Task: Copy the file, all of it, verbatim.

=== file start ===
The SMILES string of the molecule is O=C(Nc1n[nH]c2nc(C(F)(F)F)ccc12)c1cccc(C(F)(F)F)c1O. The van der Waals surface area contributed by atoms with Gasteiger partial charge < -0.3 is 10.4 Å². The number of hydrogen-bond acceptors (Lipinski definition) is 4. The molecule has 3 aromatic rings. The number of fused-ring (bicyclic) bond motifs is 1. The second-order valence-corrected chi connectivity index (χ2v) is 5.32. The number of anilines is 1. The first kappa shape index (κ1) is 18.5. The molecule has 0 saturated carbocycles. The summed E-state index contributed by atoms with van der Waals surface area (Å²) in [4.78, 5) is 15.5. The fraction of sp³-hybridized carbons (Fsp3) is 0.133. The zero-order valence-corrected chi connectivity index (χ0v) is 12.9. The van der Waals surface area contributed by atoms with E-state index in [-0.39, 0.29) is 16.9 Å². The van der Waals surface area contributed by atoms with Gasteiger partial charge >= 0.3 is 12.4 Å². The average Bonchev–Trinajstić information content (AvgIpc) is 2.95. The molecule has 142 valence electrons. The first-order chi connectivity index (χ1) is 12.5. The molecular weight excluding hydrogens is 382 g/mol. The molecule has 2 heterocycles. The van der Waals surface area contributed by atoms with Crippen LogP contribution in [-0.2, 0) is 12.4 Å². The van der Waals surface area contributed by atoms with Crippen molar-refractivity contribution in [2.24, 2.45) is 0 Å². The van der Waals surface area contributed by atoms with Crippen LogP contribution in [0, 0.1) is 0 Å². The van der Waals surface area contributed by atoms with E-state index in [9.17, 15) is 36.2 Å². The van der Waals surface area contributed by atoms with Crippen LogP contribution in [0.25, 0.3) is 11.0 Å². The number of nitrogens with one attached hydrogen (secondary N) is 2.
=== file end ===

The SMILES string of the molecule is O=C(Nc1n[nH]c2nc(C(F)(F)F)ccc12)c1cccc(C(F)(F)F)c1O. The van der Waals surface area contributed by atoms with Gasteiger partial charge < -0.3 is 10.4 Å². The number of hydrogen-bond acceptors (Lipinski definition) is 4. The molecule has 3 aromatic rings. The number of fused-ring (bicyclic) bond motifs is 1. The second-order valence-corrected chi connectivity index (χ2v) is 5.32. The number of anilines is 1. The first kappa shape index (κ1) is 18.5. The molecule has 0 saturated carbocycles. The summed E-state index contributed by atoms with van der Waals surface area (Å²) in [4.78, 5) is 15.5. The fraction of sp³-hybridized carbons (Fsp3) is 0.133. The zero-order valence-corrected chi connectivity index (χ0v) is 12.9. The van der Waals surface area contributed by atoms with E-state index in [-0.39, 0.29) is 16.9 Å². The van der Waals surface area contributed by atoms with Gasteiger partial charge >= 0.3 is 12.4 Å². The average Bonchev–Trinajstić information content (AvgIpc) is 2.95. The molecule has 142 valence electrons. The first-order chi connectivity index (χ1) is 12.5. The molecular weight excluding hydrogens is 382 g/mol. The molecule has 2 heterocycles. The van der Waals surface area contributed by atoms with Crippen LogP contribution in [-0.2, 0) is 12.4 Å². The van der Waals surface area contributed by atoms with Crippen molar-refractivity contribution in [2.24, 2.45) is 0 Å². The van der Waals surface area contributed by atoms with Crippen LogP contribution in [0, 0.1) is 0 Å². The van der Waals surface area contributed by atoms with E-state index in [9.17, 15) is 36.2 Å². The van der Waals surface area contributed by atoms with Crippen LogP contribution in [0.25, 0.3) is 11.0 Å². The number of nitrogens with one attached hydrogen (secondary N) is 2.